The other provisions are where tenants are not at fault, referred to as no-fault provisions, where the landlord and tenant agree that no fault has occurred, the tenant leaves and everything is fine. If there is a government order that necessitates vacating a property – for example an earthquake – and the property is deemed not habitable per government definition, that could be another example of a situation where no party is at fault, and the landlord could remove a tenant. If the landlord or a relative of the landlord intends to occupy the property, that’s another example of a no-fault exclusion where the landlord can take possession of the property without any repercussions.

These types of regulations have been around at local levels for quite some time but this truly the first time we’ve seen the collection of at-fault and no-fault provisions being propagated at a state level.

Q. Paul, with the ambiguity in these definitions you’ve just highlighted, do you see this sparking a whole new wave of legal wrangling amongst landlords and tenants.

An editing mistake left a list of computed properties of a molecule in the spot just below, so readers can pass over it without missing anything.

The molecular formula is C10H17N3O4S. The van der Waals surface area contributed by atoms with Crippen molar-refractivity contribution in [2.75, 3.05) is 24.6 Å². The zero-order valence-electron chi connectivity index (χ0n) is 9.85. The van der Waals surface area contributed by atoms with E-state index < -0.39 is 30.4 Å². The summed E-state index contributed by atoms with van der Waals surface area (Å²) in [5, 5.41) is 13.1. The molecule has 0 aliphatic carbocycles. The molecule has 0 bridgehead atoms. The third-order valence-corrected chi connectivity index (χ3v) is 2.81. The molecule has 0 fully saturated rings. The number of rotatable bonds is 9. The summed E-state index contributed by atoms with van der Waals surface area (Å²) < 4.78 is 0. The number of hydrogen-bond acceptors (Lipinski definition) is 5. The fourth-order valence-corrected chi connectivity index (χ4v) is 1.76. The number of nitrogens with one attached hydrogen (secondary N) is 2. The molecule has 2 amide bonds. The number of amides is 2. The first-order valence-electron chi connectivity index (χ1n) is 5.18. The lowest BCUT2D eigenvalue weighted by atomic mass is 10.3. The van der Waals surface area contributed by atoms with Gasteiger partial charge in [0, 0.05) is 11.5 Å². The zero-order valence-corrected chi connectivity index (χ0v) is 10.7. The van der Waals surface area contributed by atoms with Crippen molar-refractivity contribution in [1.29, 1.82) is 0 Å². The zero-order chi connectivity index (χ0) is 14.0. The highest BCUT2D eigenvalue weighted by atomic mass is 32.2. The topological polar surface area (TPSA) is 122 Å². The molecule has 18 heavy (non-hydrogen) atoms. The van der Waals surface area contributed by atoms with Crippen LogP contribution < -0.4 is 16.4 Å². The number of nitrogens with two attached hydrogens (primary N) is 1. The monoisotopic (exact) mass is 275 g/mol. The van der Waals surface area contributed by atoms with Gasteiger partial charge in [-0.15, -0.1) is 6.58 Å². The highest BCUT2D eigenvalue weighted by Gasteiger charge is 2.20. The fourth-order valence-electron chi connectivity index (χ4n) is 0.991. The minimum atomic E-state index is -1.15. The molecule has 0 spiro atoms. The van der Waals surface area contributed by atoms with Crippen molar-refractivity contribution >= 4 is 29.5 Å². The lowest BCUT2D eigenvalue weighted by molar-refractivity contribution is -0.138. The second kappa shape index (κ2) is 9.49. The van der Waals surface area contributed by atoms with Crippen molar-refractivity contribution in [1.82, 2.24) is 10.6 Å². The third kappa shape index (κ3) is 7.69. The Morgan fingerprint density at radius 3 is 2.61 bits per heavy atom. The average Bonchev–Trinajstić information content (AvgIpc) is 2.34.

A. There’s no question about it. We are seeing in areas like Sacramento and San Francisco law practices openly advertising for tenants and in many cases with a willingness to take cases of dispute on a contingency basis, so the tenants aren’t obligated to pay out-of-pocket expenses for the attorney. We see an increasing effort among these tenant attorneys pursuing landlords who have deep pockets or insurance policies, or both. And they’re basically making a case in front of the court that tenant’s rights have been compromised. Because the courts in California tend to favor tenants over landlords, in many cases now, landlords are having to pay up for lawsuits that are without merit or with very little merit.

Our next post highlights actions Paul suggests landlords take in order to comply with all the requirements of AB 1482.

If you have any questions, please feel free to reach out to Paul directly at 866-398-1031 or schedule some time on Paul’s calendar.